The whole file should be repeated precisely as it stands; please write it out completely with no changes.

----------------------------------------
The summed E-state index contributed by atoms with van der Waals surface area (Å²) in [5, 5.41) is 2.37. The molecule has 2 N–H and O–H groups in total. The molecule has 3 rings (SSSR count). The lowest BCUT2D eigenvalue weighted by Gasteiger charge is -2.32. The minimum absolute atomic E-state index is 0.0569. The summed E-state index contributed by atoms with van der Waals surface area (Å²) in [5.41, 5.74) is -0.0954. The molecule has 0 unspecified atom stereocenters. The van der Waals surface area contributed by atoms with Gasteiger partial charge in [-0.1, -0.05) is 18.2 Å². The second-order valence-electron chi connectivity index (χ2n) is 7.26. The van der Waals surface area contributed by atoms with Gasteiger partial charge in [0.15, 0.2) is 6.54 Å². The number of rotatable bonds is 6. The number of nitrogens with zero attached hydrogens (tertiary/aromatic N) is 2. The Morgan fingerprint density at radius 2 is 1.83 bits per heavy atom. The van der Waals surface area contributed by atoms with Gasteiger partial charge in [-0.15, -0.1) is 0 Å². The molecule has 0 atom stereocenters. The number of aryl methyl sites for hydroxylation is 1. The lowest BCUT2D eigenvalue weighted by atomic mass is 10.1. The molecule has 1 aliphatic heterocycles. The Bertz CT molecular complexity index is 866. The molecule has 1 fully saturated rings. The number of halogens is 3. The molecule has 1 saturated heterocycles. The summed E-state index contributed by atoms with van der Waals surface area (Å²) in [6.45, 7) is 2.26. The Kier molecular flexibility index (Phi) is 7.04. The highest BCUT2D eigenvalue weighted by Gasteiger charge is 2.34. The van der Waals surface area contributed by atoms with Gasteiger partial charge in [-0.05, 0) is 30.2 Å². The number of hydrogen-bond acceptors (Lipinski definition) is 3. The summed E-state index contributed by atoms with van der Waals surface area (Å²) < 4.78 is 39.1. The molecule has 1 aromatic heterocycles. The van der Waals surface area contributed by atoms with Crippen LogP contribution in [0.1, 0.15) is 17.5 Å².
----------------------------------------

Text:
The summed E-state index contributed by atoms with van der Waals surface area (Å²) in [5, 5.41) is 2.37. The molecule has 2 N–H and O–H groups in total. The molecule has 3 rings (SSSR count). The lowest BCUT2D eigenvalue weighted by Gasteiger charge is -2.32. The minimum absolute atomic E-state index is 0.0569. The summed E-state index contributed by atoms with van der Waals surface area (Å²) in [5.41, 5.74) is -0.0954. The molecule has 0 unspecified atom stereocenters. The van der Waals surface area contributed by atoms with Gasteiger partial charge in [-0.1, -0.05) is 18.2 Å². The second-order valence-electron chi connectivity index (χ2n) is 7.26. The van der Waals surface area contributed by atoms with Gasteiger partial charge in [0.15, 0.2) is 6.54 Å². The number of rotatable bonds is 6. The number of nitrogens with zero attached hydrogens (tertiary/aromatic N) is 2. The Morgan fingerprint density at radius 2 is 1.83 bits per heavy atom. The van der Waals surface area contributed by atoms with Gasteiger partial charge in [-0.15, -0.1) is 0 Å². The molecule has 0 atom stereocenters. The number of aryl methyl sites for hydroxylation is 1. The lowest BCUT2D eigenvalue weighted by atomic mass is 10.1. The molecule has 1 aliphatic heterocycles. The Bertz CT molecular complexity index is 866. The molecule has 1 fully saturated rings. The number of halogens is 3. The molecule has 1 saturated heterocycles. The summed E-state index contributed by atoms with van der Waals surface area (Å²) in [6.45, 7) is 2.26. The Kier molecular flexibility index (Phi) is 7.04. The highest BCUT2D eigenvalue weighted by Gasteiger charge is 2.34. The van der Waals surface area contributed by atoms with Gasteiger partial charge in [-0.05, 0) is 30.2 Å². The number of hydrogen-bond acceptors (Lipinski definition) is 3. The summed E-state index contributed by atoms with van der Waals surface area (Å²) < 4.78 is 39.1. The molecule has 1 aromatic heterocycles. The van der Waals surface area contributed by atoms with Crippen LogP contribution in [0.1, 0.15) is 17.5 Å².